Roley lights fire for Sehome swimming

THE BELLINGHAM HERALDDecember 20, 2013 

21 All-Whatcom GSWM

Sehome's Gwen Roley is our All-Whatcom County girls' swimmer of the year. Sunday, Dec. 15, 2013 in Bellingham.

ANDY BRONSON — THE BELLINGHAM HERALD Buy Photo

Shoot for the stars and fall somewhere in between, or so the saying goes, and Sehome junior swimmer Gwendolyn Roley certainly employed such a mindset entering the 2013 season.

What Roley wanted few can even fathom doing. She had her eyes set toward qualifying for all eight individual events for the state swimming meet - attaining the "Iron Man," as she stated, and if not for the 100 breaststroke and 100 butterfly, she would have done so. But all of that was an afterthought when she claimed the state championship in the 200 freestyle, furthering the reason why she has been selected as the The Bellingham Herald's 2013 All-Whatcom County Girls' Swimmer of the Year.

The notion that swimmers race as individuals has little bearing on Roley, who quickly dismissed her own accomplishments in favor of her teammates.

"Not even individually, but as a team we did so much better than we thought we (would)," said Roley, who saw her team overcome a projected seventh-place finish at state to finish third behind Pullman and Squalicum.

A team-first mentality notwithstanding, what Roley did at state bears a certain level of acknowledgment. She not only won the 200 freestyle with a time of 1 minute, 57.33 seconds, but she also took third in the 100 backstroke (1:00.45) while swimming legs in Sehome's second-place 200 freestyle relay (1:45.69) and fourth-place 400 freestyle relay (3:50.83) teams.

None of her success came as a surprise to Don Helling, the coach of the Mariners' girls' swimming team.

"She's the type of kid who sets her goals high, and is very thoughtful of her training," Helling said. "If you want to improve to be the best, you got to work that much harder, and there are no short cuts ... and she understands that."

The offseason is a figment of the imagination for Roley and many of her teammates. To reach the level of excellence she has in the pool takes a certain dedication reminiscent of waking up around 5 a.m. to meet with the rest of the team for a 6 a.m. run through Western Washington University's campus down Taylor Street.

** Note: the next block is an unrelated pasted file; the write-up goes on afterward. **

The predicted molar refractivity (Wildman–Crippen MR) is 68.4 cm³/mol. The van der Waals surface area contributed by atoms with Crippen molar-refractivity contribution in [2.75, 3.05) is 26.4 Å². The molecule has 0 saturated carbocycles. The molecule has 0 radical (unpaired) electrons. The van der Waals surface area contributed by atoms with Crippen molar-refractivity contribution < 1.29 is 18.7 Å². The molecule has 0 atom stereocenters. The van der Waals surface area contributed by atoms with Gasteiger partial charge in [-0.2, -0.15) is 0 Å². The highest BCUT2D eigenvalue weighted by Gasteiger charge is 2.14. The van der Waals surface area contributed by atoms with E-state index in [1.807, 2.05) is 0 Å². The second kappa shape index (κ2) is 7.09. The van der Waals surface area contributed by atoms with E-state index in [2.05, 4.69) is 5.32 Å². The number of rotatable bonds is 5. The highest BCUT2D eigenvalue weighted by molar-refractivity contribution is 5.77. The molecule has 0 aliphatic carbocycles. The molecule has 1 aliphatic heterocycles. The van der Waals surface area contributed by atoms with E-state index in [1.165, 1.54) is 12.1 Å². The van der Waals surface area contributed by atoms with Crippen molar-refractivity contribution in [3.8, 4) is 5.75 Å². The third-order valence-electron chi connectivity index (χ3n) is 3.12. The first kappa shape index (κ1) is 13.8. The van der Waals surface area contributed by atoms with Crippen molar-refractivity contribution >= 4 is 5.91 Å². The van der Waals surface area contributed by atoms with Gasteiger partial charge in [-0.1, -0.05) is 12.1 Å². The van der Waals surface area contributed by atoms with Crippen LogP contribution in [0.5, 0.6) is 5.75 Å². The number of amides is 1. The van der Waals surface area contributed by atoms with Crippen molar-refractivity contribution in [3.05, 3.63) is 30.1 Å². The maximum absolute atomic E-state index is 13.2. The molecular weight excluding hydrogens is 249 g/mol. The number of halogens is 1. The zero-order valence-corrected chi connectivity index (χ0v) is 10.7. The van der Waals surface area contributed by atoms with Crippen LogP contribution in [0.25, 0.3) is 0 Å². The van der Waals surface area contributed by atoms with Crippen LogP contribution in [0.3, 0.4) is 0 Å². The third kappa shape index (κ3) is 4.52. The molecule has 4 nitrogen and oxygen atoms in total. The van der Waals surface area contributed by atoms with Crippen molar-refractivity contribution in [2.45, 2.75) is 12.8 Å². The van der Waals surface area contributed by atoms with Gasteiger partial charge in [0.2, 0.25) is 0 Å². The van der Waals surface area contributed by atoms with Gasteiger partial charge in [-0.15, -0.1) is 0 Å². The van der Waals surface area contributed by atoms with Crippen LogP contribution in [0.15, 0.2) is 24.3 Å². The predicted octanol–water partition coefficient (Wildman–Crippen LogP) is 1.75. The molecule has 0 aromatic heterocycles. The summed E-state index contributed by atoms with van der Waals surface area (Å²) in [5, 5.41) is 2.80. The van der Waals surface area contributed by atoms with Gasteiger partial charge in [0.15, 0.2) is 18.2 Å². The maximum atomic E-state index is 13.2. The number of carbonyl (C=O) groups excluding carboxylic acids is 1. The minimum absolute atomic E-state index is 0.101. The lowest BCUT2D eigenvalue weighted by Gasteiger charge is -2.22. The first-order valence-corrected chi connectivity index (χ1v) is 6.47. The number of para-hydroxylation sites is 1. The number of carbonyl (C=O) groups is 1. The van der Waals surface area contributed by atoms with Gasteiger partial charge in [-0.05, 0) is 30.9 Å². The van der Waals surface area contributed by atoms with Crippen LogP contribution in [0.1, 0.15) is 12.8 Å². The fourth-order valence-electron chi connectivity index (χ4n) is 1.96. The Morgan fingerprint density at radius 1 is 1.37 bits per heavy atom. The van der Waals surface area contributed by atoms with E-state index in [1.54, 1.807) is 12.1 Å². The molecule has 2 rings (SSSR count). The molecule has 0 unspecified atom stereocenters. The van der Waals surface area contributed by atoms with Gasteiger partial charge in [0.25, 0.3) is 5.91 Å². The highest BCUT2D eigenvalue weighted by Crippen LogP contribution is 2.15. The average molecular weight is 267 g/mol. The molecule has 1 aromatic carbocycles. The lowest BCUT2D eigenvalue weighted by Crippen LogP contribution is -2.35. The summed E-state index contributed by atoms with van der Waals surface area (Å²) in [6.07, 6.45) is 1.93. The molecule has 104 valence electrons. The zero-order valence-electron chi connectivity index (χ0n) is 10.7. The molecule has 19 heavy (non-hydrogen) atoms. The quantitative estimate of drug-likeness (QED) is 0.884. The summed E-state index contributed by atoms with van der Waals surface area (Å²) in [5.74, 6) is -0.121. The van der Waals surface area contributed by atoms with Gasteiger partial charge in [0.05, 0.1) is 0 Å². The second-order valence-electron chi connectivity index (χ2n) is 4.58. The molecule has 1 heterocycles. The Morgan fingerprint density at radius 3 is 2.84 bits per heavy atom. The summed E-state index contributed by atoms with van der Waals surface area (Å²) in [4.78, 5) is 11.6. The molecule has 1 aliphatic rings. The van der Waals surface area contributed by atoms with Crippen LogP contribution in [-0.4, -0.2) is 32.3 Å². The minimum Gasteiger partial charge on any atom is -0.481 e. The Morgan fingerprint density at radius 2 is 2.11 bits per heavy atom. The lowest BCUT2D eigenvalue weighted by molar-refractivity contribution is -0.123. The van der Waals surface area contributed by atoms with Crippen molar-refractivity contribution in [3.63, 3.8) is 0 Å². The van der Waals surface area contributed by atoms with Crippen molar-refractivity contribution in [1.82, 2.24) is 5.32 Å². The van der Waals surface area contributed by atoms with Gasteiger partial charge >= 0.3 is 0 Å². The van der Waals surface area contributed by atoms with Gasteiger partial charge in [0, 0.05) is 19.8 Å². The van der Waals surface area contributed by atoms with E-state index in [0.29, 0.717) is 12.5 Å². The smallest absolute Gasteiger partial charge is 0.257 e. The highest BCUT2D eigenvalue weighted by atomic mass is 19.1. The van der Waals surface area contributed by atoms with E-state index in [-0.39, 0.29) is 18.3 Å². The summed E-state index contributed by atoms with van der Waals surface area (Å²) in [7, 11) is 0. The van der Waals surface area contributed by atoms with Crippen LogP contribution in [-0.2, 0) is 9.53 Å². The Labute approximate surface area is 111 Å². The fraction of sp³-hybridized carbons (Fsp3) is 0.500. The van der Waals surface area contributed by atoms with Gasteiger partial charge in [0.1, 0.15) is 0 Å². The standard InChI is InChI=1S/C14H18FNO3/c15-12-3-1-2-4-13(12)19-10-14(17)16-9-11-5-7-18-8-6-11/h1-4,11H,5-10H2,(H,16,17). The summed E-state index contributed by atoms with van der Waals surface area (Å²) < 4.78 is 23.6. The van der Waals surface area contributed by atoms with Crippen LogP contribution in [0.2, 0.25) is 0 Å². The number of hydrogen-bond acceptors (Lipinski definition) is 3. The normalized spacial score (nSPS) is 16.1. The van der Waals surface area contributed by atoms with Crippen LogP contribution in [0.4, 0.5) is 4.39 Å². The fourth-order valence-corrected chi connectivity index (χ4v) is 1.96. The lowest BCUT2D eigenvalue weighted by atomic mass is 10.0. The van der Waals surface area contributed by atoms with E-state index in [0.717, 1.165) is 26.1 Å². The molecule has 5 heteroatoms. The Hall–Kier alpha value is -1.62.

Once the early-morning saunter reaches its conclusion, Roley and her fellow Mariners hit the weight room.

A collective groan ushers the girls morning by morning into the rest of their days, Roley said.

"We then stuff our faces with breakfast," said Roley, adding that it's not hard to pick out those who swim for Sehome because of the wet hair and general look of fatigue.

It's a process, though, Roley said, knowing that when she stood atop the podium for her championship medal it was all worth it. The early mornings. The long nights. The what-seemed-like-mile-high stairs she trudged up and down, equipment and all, during the team's annual preseason training trip to Victoria. All of it.

"My teammates are some of my best friends, and it's pretty hard not to be happy around them even when we are in the depths of the worst workout Don has constructed," Roley said.

There's a side to Roley that isn't quantified by wins or fast times that may be equally as important to the team's success.

"I think one of the things she brings to the team is just a great sense of fun and a sense of humor when we're working hard," Helling said. "She's always able to crack me up and do a few things ... that bring us together and keep us light."

Many of those light-hearted moments, Roley admitted, are at the expense of Helling.

In one particular practice near the end of the season, Roley corralled her teammates into a closet before their coach had arrived. They waited silently, and after about 10 minutes had passed Helling opened the closet door and the girls calmly walked out, swimmer by swimmer, and jumped in the pool without saying a word.

"He wasn't that mad. He kind of smirked to himself and told us to get into the water," Roley said. "It you try to have fun during practice, it is definitely a lot easier."

The grind of a long season has its way of wearing people down, and none more so than competitors like Roley. But as with all things, she's found a balance of work and play, something Helling is more than happy to tolerate for one more year.

Reach Alex Bigelow at alex.bigelow@bellinghamherald.com or call 360-715-2238. Follow @bhamsports on Twitter for other Whatcom County sports news.

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